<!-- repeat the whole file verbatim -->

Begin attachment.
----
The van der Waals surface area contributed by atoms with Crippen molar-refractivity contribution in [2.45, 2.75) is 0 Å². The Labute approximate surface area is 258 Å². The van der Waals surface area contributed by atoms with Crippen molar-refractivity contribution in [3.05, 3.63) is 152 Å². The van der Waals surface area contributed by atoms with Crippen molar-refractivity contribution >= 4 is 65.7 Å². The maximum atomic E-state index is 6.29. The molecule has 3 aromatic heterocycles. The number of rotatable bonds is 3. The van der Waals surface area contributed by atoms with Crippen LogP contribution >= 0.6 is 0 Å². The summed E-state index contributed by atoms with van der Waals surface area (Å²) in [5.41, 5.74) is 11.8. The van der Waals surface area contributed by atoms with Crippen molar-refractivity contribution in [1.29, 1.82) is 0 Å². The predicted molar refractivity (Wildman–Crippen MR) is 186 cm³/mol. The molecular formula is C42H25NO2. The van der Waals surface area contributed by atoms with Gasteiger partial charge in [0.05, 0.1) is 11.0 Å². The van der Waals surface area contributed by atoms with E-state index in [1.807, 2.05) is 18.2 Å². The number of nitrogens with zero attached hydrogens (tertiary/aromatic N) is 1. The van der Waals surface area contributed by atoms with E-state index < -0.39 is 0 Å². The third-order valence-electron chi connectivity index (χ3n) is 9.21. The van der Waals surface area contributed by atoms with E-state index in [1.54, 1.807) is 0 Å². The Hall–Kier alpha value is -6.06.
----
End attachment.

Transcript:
The van der Waals surface area contributed by atoms with Crippen molar-refractivity contribution in [2.45, 2.75) is 0 Å². The Labute approximate surface area is 258 Å². The van der Waals surface area contributed by atoms with Crippen molar-refractivity contribution in [3.05, 3.63) is 152 Å². The van der Waals surface area contributed by atoms with Crippen molar-refractivity contribution >= 4 is 65.7 Å². The maximum atomic E-state index is 6.29. The molecule has 3 aromatic heterocycles. The number of rotatable bonds is 3. The van der Waals surface area contributed by atoms with Crippen LogP contribution >= 0.6 is 0 Å². The summed E-state index contributed by atoms with van der Waals surface area (Å²) in [5.41, 5.74) is 11.8. The van der Waals surface area contributed by atoms with Crippen molar-refractivity contribution in [1.29, 1.82) is 0 Å². The predicted molar refractivity (Wildman–Crippen MR) is 186 cm³/mol. The molecular formula is C42H25NO2. The van der Waals surface area contributed by atoms with Gasteiger partial charge in [0.05, 0.1) is 11.0 Å². The van der Waals surface area contributed by atoms with E-state index in [1.807, 2.05) is 18.2 Å². The number of nitrogens with zero attached hydrogens (tertiary/aromatic N) is 1. The van der Waals surface area contributed by atoms with E-state index < -0.39 is 0 Å². The third-order valence-electron chi connectivity index (χ3n) is 9.21. The van der Waals surface area contributed by atoms with E-state index in [1.54, 1.807) is 0 Å². The Hall–Kier alpha value is -6.06.